Last week, the White House Council of Economic Advisers (CEA) reported that since 2010, inflation-adjusted per-capita health-care spending has risen at an annual rate of 1.3%-- the lowest annual rate of increase in fifty years. The report indicated that the spending slowdown extended to every sector in health care-- hospitals, physicians, drugs, home health/nursing care, private insurance, and others. Compared to prior periods wherein per capita increases were higher--=4.5% annually from 1965-2010, +3.9% from 2000-2007, and +1.8% from 2007-2010, the trend looks promising.
But the per capita number doesn’t tell the full story. In fact, for most Americans, especially those with private insurance, it’s irrelevant for two reasons:
Total health costs are substantially higher than per capita costs. For 35 years, health costs have exceeded the overall U.S. GDP by an average of 2.4%--the result of higher costs for hospitals, drugs, long-term care and other services and higher utilization especially in the Medicare program for seniors that adds 10,000 new enrollees daily. If per capita increases slowed to zero, total health costs would continue to increase and stress the overall economy. For the same period cited in the CEA report, total health expenditures increased at 4% annually due to increased demand and because health care products and services are expensive.
Per capita health cost increases are disproportionately passed through to individuals and families with private insurance. Per capita health costs are not evenly spread across the population. The 102 million covered by the government (Medicare, Medicaid, military health) pay less than costs for the doctors, hospitals, drugs and supplies their enrollees use. The 48 million who lack insurance pay less than 10% of their costs out-of-pocket resulting in cost shifting to taxpayers and mark-ups assessed those with private insurance coverage. (Bigger companies pay lower mark-ups than smaller). So, per capita increases are actually passed on to the 160 million who purchase insurance in the form of higher premiums, higher co-payments and deductibles, and higher out of pocket costs for services not covered by their insurance. Thus, the sticker shock employers and their employees see in annual premiums:
Cumulative increases: 2008-2013: (Kaiser, Bureau of Labor Statistics)
- Overall rate of inflation: +11%
- Worker earnings: +16%
- Worker contribution to health insurance premiums: +63%
- Health Insurance Premiums: +79%
The good news is that the per capita cost slowdown means the health system is becoming more efficient. The declining operating margins hitting doctors, hospitals and long-term care providers and unit costs for supplies, technologies and drugs evidence the impact of lower per capita cost containment.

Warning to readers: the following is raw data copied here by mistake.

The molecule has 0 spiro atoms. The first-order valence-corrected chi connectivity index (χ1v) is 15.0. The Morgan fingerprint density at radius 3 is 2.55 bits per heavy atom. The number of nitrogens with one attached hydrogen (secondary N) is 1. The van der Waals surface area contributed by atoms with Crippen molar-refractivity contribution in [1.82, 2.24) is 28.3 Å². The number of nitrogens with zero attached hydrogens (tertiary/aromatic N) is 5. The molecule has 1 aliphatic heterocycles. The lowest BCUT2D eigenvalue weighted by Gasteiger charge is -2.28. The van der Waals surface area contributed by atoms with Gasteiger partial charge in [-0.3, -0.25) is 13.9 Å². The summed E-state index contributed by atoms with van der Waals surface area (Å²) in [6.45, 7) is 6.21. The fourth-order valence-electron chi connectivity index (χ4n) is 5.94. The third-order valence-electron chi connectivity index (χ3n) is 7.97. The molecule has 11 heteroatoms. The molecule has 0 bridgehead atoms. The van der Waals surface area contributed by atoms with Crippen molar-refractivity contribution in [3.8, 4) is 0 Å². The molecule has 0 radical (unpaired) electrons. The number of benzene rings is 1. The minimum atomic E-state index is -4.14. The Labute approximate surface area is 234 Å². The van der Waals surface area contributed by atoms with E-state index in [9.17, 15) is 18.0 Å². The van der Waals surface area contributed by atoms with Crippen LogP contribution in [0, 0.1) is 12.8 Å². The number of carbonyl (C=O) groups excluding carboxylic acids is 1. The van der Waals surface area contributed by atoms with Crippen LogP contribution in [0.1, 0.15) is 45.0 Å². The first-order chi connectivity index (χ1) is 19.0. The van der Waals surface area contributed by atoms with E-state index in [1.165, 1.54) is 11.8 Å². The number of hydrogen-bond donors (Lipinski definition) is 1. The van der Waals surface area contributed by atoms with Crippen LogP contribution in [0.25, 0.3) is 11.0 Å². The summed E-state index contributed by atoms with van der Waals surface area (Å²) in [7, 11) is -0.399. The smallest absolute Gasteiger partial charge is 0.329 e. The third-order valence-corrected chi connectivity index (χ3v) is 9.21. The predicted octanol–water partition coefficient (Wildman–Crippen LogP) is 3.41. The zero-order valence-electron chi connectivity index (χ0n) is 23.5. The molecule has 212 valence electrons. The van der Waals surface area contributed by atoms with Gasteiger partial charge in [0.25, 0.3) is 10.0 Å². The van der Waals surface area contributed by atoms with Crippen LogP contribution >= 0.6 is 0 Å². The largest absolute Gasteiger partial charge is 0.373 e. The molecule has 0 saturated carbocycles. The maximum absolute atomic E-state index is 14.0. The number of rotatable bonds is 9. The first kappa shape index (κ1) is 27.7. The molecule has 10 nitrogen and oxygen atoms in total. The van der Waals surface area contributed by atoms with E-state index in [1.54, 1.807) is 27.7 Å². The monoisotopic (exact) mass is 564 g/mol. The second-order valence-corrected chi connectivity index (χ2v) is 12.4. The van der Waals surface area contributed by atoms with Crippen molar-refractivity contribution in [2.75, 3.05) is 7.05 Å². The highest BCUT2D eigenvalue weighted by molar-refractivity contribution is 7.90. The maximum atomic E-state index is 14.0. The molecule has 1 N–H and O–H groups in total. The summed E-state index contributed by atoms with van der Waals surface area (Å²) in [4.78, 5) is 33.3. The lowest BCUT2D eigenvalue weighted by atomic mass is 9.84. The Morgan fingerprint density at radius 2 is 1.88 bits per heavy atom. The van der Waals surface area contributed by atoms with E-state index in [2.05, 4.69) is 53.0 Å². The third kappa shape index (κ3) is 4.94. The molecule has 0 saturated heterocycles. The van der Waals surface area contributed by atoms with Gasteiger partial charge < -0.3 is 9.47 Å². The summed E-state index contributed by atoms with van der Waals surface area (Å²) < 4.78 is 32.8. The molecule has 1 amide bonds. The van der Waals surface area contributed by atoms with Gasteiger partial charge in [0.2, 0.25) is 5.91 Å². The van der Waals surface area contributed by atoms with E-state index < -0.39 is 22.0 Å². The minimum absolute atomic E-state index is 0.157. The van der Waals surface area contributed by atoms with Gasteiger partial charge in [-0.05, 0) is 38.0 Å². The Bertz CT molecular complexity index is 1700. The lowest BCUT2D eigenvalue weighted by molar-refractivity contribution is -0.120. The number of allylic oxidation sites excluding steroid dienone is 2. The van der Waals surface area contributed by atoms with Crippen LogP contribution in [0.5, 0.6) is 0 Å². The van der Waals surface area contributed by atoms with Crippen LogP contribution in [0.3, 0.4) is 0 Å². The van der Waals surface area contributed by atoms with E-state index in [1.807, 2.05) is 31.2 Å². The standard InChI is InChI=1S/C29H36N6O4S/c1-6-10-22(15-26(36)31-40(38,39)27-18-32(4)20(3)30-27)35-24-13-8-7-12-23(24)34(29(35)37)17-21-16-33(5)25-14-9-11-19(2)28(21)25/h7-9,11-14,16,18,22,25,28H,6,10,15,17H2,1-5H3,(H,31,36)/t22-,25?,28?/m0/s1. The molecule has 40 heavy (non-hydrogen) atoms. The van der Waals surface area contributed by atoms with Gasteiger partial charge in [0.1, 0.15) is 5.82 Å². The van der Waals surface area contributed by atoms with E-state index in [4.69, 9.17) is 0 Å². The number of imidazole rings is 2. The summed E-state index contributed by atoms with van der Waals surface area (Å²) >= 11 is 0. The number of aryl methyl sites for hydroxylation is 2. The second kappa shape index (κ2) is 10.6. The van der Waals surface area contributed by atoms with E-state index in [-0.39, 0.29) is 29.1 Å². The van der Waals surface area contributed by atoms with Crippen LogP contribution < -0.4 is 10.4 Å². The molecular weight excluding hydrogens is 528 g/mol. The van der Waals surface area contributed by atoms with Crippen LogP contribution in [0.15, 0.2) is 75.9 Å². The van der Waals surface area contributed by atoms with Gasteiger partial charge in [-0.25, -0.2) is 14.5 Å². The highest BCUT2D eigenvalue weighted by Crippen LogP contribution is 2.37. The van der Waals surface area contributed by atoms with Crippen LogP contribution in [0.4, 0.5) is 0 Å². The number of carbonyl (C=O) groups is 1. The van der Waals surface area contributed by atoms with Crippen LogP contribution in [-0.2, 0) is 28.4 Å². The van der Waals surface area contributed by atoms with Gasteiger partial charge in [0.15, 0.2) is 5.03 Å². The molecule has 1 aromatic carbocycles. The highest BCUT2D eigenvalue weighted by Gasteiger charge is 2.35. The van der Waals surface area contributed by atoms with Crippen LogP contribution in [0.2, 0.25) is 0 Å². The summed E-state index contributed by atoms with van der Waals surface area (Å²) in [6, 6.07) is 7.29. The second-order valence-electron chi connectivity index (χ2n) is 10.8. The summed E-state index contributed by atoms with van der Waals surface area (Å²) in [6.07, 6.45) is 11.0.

But the bad news is the increasingly unfair distribution of health costs on individuals and families that buy insurance: they shoulder an increasingly greater burden for these costs through higher co-payments, deductibles and premiums. Even spreading the costs across an expanded population of up to 25 million newly insured if and when Healthcare.gov is operating as intended along with the subsidies many are eligible to receive, the inequitable pass-through to the insured will continue.
Health costs are tricky. Simply stated: they’re the sum of volume times price. Volume is increasing, and efforts to reduce demand through population health management and narrow networks have been spotty at best. And prices have slowed, but not as much as the Consumer Price Index overall. Add the insurance factor: private insurers negotiate rates for employers and individuals, add at least 7% for their administrative costs, plus what they forecast for future volumes and prices, and adjust their premiums upward. Employers, in turn, increase employee co-payments, premium contributions and deductibles thus widening the disconnect between workers’ wages and costs of coverage.
Before handing out accolades for the slowdown in per capita costs, it’s important to understand the full story. And it’s time to ask the tough questions:
Is increasing access to insurance coverage the end or a means to an end? If private coverage means higher profits for insurance companies, lower disposable income for workers and unfair sharing of costs, what are the alternatives?
And should the government as a purchaser be required to pay verifiable costs based on transparent reference pricing for the goods and services it purchases? Might the mark-ups for those with private coverage be less if the government paid its fair share?
The per capita health cost increase of 1.3% last year is notable, but not the full story. For most Americans with private insurance, it means nothing, since premiums and out of pocket payments will be much higher, and their discretionary income much lower.